Last updated: August 22, 2023
US Army Colonel Leslie Groves, from Albany, New York, was appointed head of the Manhattan Engineer District on September 17, 1942. Upon his appointment to lead this top-secret project, Groves wasted little time getting to work. The following day he acquired 1250 tons of uranium mined from Africa’s Belgian Congo. One day later, September 19, he approved Oak Ridge, Tennessee, as the location of Site X, a secret uranium-enrichment facility. On September 23 he was appointed Brigadier General.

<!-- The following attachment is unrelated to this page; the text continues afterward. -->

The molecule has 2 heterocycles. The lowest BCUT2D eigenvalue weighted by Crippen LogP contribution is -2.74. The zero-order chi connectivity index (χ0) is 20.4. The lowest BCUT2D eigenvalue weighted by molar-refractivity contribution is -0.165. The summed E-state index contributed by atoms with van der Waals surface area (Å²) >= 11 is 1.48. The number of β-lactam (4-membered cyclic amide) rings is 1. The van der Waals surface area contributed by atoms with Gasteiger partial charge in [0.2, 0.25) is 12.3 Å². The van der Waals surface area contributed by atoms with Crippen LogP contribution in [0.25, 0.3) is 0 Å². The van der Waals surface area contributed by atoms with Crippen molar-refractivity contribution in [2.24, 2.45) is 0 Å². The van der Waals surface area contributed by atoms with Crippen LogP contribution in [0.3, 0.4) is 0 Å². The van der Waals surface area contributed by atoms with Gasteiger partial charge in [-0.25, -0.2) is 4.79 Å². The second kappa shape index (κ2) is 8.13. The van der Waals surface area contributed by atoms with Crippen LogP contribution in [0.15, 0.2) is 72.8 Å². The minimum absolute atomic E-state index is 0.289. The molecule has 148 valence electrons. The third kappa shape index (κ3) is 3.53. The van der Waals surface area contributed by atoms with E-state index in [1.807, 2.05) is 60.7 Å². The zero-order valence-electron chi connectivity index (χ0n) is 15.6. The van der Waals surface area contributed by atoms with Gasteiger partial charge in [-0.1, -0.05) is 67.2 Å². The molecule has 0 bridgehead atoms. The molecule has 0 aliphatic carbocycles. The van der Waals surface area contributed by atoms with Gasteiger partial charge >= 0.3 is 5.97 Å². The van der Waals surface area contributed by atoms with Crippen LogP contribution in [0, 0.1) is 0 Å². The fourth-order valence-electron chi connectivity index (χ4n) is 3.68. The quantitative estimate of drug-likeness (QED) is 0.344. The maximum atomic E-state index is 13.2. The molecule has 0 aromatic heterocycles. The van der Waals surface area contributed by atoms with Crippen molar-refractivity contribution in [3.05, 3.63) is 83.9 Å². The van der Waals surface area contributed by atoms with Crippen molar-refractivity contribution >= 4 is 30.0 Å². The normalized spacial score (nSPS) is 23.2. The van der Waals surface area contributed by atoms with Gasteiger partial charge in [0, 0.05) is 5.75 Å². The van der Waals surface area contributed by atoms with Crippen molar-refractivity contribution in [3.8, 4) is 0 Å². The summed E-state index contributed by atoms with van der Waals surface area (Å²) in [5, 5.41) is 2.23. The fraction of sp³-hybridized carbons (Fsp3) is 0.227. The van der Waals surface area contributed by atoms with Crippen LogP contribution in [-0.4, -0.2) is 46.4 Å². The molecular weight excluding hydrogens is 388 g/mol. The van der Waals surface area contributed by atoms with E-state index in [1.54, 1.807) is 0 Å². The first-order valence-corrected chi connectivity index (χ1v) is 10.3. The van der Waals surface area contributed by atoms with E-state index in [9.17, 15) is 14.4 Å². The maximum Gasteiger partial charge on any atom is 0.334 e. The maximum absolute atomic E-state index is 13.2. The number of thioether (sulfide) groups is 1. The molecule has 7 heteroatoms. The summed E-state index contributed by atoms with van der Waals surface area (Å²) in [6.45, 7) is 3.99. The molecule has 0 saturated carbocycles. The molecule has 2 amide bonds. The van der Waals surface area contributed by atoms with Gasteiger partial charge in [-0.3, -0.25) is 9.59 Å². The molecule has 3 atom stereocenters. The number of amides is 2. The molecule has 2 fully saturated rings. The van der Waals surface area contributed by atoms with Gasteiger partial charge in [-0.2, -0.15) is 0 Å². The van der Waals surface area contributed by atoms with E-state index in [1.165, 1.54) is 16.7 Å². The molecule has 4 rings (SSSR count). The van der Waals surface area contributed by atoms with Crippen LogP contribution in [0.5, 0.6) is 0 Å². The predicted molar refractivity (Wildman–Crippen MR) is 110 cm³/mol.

By mid-October 1942, Groves had secured a contract with the DuPont corporation to oversee plutonium production, visited the Met Lab at Chicago, and chose physicist J. Robert Oppenheimer to lead Project Y, of which Groves would approve its location in Los Alamos, New Mexico on November 25, 1942. On January 16, 1943, Groves approved Hanford, Washington as the site for the Manhattan Project’s massive plutonium-production facility.
During his tenure as head of the Manhattan Project’s operations, Groves oversaw the efforts of over one hundred thousand workers and scientists, observed the Trinity Test first-hand on July 16, 1945, and stayed in his role after the war until late 1947, when the newly-created Atomic Energy Commission took control of the Manhattan Project. Groves retired as a Lieutenant General on February 29, 1948.